Vocalist and instrumentalist Jonah Nilsson has fans in high places including the great Quincy Jones. “He’s got soul, with one of the biggest ranges I’ve ever heard,” the producer extraordinaire says of the classically trained Swede.
Nilsson, who grew up singing in church, studied at some of Scandinavia’s top music schools before working as a session musician. His breakthrough came when he formed Dirty Loops with two muso mates who enjoyed messing around with classic pop tunes. The group’s funky, jazz-infused versions of much-loved hits were a sensation on YouTube and soon the boys were touring the world and working in the studio with renowned producer David Foster.
Nilsson is currently pursuing solo interests (Jones was so enamoured with Nilsson’s talent he signed him to his management team) and earlier this year released his debut single Coffee Break. iSing put ten questions to Nilsson.
When and how did you know you were going to make a living as a singer and musician?
There’s never been a plan B, so I guess I’ve always sort of known.
What were you and your Dirty Loops bandmates hoping to achieve when you shared your versions of Just Dance (Lady Gaga) and Baby (Justin Bieber) on YouTube?
We hoped to get a gig or two and have fun. When, to our surprise, things started to go well for us [and the videos went viral] we made it our goal to develop as a band and challenge ourselves to the highest of our abilities. We started by listening to different popular songs and stripping them down to only the melody. We then took that melody into our machine and what came out on the other side was something completely different.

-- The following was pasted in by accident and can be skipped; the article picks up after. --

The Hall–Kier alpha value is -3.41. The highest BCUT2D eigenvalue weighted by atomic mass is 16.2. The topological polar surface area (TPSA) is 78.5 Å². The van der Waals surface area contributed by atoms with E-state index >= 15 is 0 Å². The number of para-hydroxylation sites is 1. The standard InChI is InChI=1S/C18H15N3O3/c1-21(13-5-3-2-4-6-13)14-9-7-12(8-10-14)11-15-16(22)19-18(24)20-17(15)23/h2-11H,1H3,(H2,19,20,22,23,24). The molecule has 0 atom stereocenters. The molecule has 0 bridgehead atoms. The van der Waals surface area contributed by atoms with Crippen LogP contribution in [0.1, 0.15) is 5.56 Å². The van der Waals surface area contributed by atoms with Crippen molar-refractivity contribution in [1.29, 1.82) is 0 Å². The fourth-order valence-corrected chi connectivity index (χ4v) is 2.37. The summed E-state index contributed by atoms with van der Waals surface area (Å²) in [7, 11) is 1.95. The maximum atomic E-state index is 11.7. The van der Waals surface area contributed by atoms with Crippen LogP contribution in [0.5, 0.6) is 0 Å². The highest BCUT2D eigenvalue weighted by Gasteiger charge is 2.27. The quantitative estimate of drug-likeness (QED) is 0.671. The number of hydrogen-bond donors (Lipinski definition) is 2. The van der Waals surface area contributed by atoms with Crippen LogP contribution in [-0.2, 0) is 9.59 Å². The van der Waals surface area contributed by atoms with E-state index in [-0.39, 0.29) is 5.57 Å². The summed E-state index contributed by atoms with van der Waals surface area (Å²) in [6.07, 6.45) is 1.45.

What did you learn during your time with Dirty Loops working with Grammy Award winning producer David Foster at Verve Records?
Working with someone like David, who truly believed in us, was great. But only you can create your own success. Unless you as an artist are trying your best and understand your own value, it doesn’t matter who you’re working with.
What was the biggest challenge you faced after finding success?
Finding balance and time to do everything I wanted to do in life – and I’m still working on it. I think it will be a constant thing that sometimes is easier to overcome than other times.
What’s your vocal routine?
If I’m doing a show I do slow warm-ups – a lot of things to relax the vocal cords and gain flexibility – approximately an hour before I go on stage. And then every now and then I sing with a bit more power to see where I’m at in the process.
What’s your biggest singing-related challenge?
To be consistent in my performances and throughout the whole concert. The voice is a fragile instrument and even small things, such as not sleeping properly which can often be a problem when you’re on tour, can have an impact.
Before working as a professional musician, you studied music formally [at Betel College and the Royal Music Academy in Stockholm). How did this help you in your career?
I think it’s crucial in any job to learn your craft before doing it at the highest level. It [formal music training] was very beneficial. It meant I knew what I was doing and helped me to then go to places where I didn’t know what I was doing. It’s important to search for new ways to re-invent yourself.
You’re signed to Quincy Jones’ management team. How has this affected your musical and performance experience?
Knowing I have the best team in the world has given me the confidence to stand on stage alone. At Quincy Jones’ birthday concert at the O2 London earlier this year I sang a song I’d never performed in public before with a full orchestra. It was one of the most amazing experiences of my life. It was truly emotional and I’m so thankful that I got to do that.
What are the three key elements you need to sing funky, R’n’B soul?
You need vocal talent, knowledge about other instruments such as keyboards (this will create so much awareness) and you need to know what you want to express.
What’s next for Jonah Nilsson?
I’m working on a new album that will contain a lot of things from my roots, so expect a lot of classical elements as well as funky soulful tunes.